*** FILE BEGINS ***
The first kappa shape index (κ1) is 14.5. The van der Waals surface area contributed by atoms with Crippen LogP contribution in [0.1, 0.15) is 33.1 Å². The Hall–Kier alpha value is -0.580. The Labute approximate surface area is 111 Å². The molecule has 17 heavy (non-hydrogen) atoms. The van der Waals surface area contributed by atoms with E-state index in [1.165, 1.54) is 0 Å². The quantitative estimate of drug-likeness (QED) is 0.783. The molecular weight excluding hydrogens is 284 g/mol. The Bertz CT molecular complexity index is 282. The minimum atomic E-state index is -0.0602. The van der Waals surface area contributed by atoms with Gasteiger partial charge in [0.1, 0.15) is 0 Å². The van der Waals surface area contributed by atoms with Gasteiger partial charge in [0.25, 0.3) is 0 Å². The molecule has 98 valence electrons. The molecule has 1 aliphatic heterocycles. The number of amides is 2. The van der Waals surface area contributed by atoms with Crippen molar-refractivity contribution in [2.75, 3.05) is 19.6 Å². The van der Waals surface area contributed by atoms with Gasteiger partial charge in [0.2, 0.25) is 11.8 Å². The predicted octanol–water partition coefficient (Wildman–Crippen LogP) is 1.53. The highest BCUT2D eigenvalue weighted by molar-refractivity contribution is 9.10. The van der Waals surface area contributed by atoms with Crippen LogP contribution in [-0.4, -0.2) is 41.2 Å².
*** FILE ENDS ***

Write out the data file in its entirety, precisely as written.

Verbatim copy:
The first kappa shape index (κ1) is 14.5. The van der Waals surface area contributed by atoms with Crippen LogP contribution in [0.1, 0.15) is 33.1 Å². The Hall–Kier alpha value is -0.580. The Labute approximate surface area is 111 Å². The molecule has 17 heavy (non-hydrogen) atoms. The van der Waals surface area contributed by atoms with E-state index in [1.165, 1.54) is 0 Å². The quantitative estimate of drug-likeness (QED) is 0.783. The molecular weight excluding hydrogens is 284 g/mol. The Bertz CT molecular complexity index is 282. The minimum atomic E-state index is -0.0602. The van der Waals surface area contributed by atoms with Gasteiger partial charge in [0.1, 0.15) is 0 Å². The van der Waals surface area contributed by atoms with Gasteiger partial charge in [0.25, 0.3) is 0 Å². The molecule has 98 valence electrons. The molecule has 1 aliphatic heterocycles. The number of amides is 2. The van der Waals surface area contributed by atoms with Crippen molar-refractivity contribution in [2.75, 3.05) is 19.6 Å². The van der Waals surface area contributed by atoms with Gasteiger partial charge in [0.2, 0.25) is 11.8 Å². The predicted octanol–water partition coefficient (Wildman–Crippen LogP) is 1.53. The highest BCUT2D eigenvalue weighted by molar-refractivity contribution is 9.10. The van der Waals surface area contributed by atoms with Crippen LogP contribution in [-0.4, -0.2) is 41.2 Å².